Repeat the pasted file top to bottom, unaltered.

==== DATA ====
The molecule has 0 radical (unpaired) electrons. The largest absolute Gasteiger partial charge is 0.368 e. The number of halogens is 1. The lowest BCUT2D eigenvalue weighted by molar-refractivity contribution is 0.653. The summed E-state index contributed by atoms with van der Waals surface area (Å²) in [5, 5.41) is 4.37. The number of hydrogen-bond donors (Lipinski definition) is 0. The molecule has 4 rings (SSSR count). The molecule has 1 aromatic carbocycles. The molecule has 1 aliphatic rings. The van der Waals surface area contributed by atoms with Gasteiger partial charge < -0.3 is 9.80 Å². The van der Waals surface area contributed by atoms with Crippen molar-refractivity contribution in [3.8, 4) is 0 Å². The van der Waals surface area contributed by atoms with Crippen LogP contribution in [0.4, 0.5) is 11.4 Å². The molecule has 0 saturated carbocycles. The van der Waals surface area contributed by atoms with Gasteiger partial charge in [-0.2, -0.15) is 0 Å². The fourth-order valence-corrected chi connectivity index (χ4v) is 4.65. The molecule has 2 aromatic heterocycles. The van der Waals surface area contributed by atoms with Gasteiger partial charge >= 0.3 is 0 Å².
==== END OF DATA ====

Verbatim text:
The molecule has 0 radical (unpaired) electrons. The largest absolute Gasteiger partial charge is 0.368 e. The number of halogens is 1. The lowest BCUT2D eigenvalue weighted by molar-refractivity contribution is 0.653. The summed E-state index contributed by atoms with van der Waals surface area (Å²) in [5, 5.41) is 4.37. The number of hydrogen-bond donors (Lipinski definition) is 0. The molecule has 4 rings (SSSR count). The molecule has 1 aromatic carbocycles. The molecule has 1 aliphatic rings. The van der Waals surface area contributed by atoms with Gasteiger partial charge < -0.3 is 9.80 Å². The van der Waals surface area contributed by atoms with Crippen molar-refractivity contribution in [3.8, 4) is 0 Å². The van der Waals surface area contributed by atoms with Crippen LogP contribution in [0.4, 0.5) is 11.4 Å². The molecule has 0 saturated carbocycles. The van der Waals surface area contributed by atoms with Gasteiger partial charge in [-0.2, -0.15) is 0 Å². The fourth-order valence-corrected chi connectivity index (χ4v) is 4.65. The molecule has 2 aromatic heterocycles. The van der Waals surface area contributed by atoms with Gasteiger partial charge >= 0.3 is 0 Å².